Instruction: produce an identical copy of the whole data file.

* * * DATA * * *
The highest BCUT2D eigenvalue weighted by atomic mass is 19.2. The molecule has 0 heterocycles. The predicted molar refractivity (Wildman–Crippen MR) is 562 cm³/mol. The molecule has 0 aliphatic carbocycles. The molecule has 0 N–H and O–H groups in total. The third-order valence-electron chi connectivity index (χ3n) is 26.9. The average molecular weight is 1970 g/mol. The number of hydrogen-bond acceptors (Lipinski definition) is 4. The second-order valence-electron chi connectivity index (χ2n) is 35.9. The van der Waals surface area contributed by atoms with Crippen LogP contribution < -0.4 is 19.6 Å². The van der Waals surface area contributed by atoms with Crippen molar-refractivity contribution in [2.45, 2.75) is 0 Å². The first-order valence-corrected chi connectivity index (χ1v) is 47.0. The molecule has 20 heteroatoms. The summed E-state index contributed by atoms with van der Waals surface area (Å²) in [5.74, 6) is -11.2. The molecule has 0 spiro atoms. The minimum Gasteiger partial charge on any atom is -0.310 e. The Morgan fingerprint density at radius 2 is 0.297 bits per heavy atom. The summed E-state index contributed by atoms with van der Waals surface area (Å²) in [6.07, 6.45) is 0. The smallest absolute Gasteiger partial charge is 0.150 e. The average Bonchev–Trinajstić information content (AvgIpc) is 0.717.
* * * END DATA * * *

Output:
The highest BCUT2D eigenvalue weighted by atomic mass is 19.2. The molecule has 0 heterocycles. The predicted molar refractivity (Wildman–Crippen MR) is 562 cm³/mol. The molecule has 0 aliphatic carbocycles. The molecule has 0 N–H and O–H groups in total. The third-order valence-electron chi connectivity index (χ3n) is 26.9. The average molecular weight is 1970 g/mol. The number of hydrogen-bond acceptors (Lipinski definition) is 4. The second-order valence-electron chi connectivity index (χ2n) is 35.9. The van der Waals surface area contributed by atoms with Crippen LogP contribution < -0.4 is 19.6 Å². The van der Waals surface area contributed by atoms with Crippen molar-refractivity contribution in [2.45, 2.75) is 0 Å². The first-order valence-corrected chi connectivity index (χ1v) is 47.0. The molecule has 20 heteroatoms. The summed E-state index contributed by atoms with van der Waals surface area (Å²) in [5.74, 6) is -11.2. The molecule has 0 spiro atoms. The minimum Gasteiger partial charge on any atom is -0.310 e. The Morgan fingerprint density at radius 2 is 0.297 bits per heavy atom. The summed E-state index contributed by atoms with van der Waals surface area (Å²) in [6.07, 6.45) is 0. The smallest absolute Gasteiger partial charge is 0.150 e. The average Bonchev–Trinajstić information content (AvgIpc) is 0.717.